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Police Tackle Crime on Paper, in Community

On a brisk, early spring day, more than a dozen Arvada police officers and detectives responded to the area of 64th and Sheridan Blvd. for directed patrol efforts.

The team contacted business owners about crime, engaged homeowners about what issues were impacting their lives, made traffic stops and contacted suspects with outstanding warrants.

This effort is a result of the Arvada Police Department’s Directed Police Intervention (DPI) program.

DPI focuses on crime and crime trends in specific geographical areas. It’s based on an on-going analysis of crime occurring in the city. Members of the Arvada Police Department then develop an action plan to concentrate police efforts in the identified locations to reduce crime, the overall fear of crime and to improve the quality of life for citizens in the area.

Arvada’s DPI program is based on a system called ComStat developed in New York City. The concept of the program is to utilize crime statistics to deploy officers to a specific geographical area to reduce crime.

The Arvada Police Department’s command staff meets weekly to analyze crime and identify crime trends.

"This program goes beyond a simple increase of patrol officers in an area," said Commander Ed Brady of the Arvada Police Department. "Patrol, traffic, investigations, and the Community Resource Impact Team (CRIT) are all working hard and seeking creative methods to impact crime."

In an effort to catch crooks breaking into cars in the business area near I-70 and Wadsworth Blvd., one police team parked an unlocked "bait" car loaded with tools and other valuables in a parking lot. Another team participated in a "puffer awareness" event to reduce the number of car thefts in the impacted area. Other teams have focused on contacting registered sex offenders to ensure they are living where they were registered. Traffic units are increasing visibility and CRIT is educating local businesses and citizens in area.

Commander Brady says DPI reaches beyond the police department and involves other City and State departments.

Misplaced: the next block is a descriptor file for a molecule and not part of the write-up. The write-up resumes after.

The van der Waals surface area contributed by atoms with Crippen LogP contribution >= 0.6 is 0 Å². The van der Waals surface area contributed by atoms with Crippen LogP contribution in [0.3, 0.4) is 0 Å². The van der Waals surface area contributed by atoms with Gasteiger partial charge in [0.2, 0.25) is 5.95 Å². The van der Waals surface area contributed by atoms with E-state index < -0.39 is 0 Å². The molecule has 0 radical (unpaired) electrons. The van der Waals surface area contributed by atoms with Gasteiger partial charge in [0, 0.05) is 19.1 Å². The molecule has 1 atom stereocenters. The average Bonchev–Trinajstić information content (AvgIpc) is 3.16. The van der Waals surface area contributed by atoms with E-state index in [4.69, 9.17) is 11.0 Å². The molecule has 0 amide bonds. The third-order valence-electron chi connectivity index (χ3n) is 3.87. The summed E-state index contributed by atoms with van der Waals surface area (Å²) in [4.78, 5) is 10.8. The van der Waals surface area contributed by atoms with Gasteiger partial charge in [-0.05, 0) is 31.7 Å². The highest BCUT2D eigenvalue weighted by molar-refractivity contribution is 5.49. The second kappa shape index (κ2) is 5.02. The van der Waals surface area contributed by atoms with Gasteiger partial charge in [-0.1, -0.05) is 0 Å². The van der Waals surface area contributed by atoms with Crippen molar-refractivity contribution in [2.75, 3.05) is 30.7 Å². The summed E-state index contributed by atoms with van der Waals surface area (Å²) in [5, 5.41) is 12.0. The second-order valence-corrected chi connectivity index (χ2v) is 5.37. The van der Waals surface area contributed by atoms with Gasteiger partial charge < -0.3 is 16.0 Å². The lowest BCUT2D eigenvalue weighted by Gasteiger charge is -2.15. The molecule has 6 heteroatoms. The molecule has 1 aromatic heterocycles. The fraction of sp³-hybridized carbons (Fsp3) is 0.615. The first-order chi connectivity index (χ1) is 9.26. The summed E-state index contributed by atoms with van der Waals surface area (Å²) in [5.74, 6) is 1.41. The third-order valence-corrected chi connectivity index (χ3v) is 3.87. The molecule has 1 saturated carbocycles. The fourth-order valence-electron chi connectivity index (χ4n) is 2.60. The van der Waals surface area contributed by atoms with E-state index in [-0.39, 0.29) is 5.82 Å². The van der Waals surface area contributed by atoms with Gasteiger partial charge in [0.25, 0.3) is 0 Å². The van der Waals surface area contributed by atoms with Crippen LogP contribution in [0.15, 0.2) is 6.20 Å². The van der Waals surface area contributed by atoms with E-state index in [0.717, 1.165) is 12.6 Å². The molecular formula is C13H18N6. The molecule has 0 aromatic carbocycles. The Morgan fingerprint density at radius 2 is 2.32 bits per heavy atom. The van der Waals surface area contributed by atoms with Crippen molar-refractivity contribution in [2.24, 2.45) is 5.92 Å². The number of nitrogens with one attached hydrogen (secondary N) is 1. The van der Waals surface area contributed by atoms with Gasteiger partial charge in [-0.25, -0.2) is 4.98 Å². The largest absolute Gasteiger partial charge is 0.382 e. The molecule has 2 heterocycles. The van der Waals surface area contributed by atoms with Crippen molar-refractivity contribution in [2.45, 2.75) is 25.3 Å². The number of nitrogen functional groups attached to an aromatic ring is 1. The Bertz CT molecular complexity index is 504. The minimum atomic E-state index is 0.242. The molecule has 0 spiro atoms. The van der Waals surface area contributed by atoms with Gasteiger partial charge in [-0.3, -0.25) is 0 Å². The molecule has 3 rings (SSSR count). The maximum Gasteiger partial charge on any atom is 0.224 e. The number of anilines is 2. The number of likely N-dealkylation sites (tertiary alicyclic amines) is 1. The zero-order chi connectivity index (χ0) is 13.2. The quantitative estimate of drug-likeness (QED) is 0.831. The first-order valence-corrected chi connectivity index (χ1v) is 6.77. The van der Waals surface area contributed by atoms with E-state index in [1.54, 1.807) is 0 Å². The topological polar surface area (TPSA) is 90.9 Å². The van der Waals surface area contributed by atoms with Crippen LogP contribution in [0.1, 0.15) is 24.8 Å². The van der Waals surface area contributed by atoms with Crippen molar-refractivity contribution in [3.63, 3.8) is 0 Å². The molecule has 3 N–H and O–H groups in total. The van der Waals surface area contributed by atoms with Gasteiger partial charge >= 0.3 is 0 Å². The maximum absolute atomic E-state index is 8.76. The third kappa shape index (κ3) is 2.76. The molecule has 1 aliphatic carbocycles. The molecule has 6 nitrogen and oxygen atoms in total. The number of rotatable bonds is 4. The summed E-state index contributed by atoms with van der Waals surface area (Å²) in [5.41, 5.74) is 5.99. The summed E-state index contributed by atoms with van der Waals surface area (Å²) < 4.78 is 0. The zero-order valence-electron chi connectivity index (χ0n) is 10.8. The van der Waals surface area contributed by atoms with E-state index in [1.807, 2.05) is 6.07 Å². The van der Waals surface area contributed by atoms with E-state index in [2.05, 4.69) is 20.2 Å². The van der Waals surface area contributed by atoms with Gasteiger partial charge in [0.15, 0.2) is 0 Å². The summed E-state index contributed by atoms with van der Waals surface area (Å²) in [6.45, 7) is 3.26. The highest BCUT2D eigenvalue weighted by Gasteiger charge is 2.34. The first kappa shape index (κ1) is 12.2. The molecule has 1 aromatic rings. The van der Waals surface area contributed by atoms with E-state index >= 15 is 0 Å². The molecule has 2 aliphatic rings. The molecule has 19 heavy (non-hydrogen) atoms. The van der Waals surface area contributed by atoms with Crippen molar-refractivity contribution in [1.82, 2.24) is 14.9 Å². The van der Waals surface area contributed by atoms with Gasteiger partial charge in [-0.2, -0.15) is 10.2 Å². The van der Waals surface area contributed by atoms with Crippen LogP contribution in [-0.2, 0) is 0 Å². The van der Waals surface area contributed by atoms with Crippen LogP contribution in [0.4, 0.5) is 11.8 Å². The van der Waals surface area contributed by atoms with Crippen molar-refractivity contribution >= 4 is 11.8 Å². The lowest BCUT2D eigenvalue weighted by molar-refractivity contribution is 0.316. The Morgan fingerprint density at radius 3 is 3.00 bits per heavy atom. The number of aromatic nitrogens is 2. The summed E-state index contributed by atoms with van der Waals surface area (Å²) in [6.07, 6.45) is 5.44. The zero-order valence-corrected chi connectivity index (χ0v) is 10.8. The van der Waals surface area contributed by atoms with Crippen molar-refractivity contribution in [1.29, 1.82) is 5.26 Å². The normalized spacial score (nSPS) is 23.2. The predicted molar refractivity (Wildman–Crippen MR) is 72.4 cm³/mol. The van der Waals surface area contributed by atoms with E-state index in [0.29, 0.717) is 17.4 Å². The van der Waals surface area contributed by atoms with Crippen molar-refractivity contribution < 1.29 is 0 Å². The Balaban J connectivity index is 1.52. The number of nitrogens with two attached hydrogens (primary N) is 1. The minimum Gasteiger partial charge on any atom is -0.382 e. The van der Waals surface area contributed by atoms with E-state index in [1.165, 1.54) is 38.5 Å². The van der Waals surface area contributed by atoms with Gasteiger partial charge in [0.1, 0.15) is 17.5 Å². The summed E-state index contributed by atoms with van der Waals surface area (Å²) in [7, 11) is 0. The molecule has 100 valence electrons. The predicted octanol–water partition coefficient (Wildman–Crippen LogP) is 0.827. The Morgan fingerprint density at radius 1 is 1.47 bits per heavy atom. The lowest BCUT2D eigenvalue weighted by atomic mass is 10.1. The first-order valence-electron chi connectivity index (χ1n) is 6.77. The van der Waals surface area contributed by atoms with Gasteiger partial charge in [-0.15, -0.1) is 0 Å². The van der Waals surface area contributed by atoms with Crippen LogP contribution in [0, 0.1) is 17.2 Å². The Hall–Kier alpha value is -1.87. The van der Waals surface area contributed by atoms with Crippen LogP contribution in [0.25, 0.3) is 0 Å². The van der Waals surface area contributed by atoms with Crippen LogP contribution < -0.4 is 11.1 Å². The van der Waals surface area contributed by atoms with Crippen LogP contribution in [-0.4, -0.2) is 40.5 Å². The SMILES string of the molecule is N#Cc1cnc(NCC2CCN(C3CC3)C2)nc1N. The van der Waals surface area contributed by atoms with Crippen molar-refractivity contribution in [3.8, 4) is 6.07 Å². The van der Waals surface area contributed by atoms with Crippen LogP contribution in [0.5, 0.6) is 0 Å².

CRIT works with the Parks Department and the Colorado Department of Transportation to clean up graffiti in city parks and along Sheridan Blvd. and other State highways.

There have been two target regions implemented since the DPI program was adopted in August of last year: 52nd and Wadsworth Blvd. and 64th and Sheridan Blvd. The DPI reduced the target crimes in the first area by 34%. Work in the second DPI area is on-going.

The types of crimes officers work to reduce include car break-ins, motor vehicle thefts, vandalism and burglaries to homes and businesses.

"This is a community program. We want to work with people living in an impacted area to get a sense of the crime affecting their lives, not simply base our actions on statistics on paper," said Commander Brady.

Brady adds during a recent canvassing of the area surrounding 64th and Sheridan Blvd., several homeowners called the police department after officers left to relay crime tips because they were fearful neighbors committing the crimes would see them talking with the police.

"We would have never received that specific of information had our officers not conducted the foot patrol in the area and made contact with residents," said Commander Brady.

In addition to partnering with the community, members of the Arvada Police Department are working with other law enforcement agencies to have an increased impact on crime in the metro area as a whole.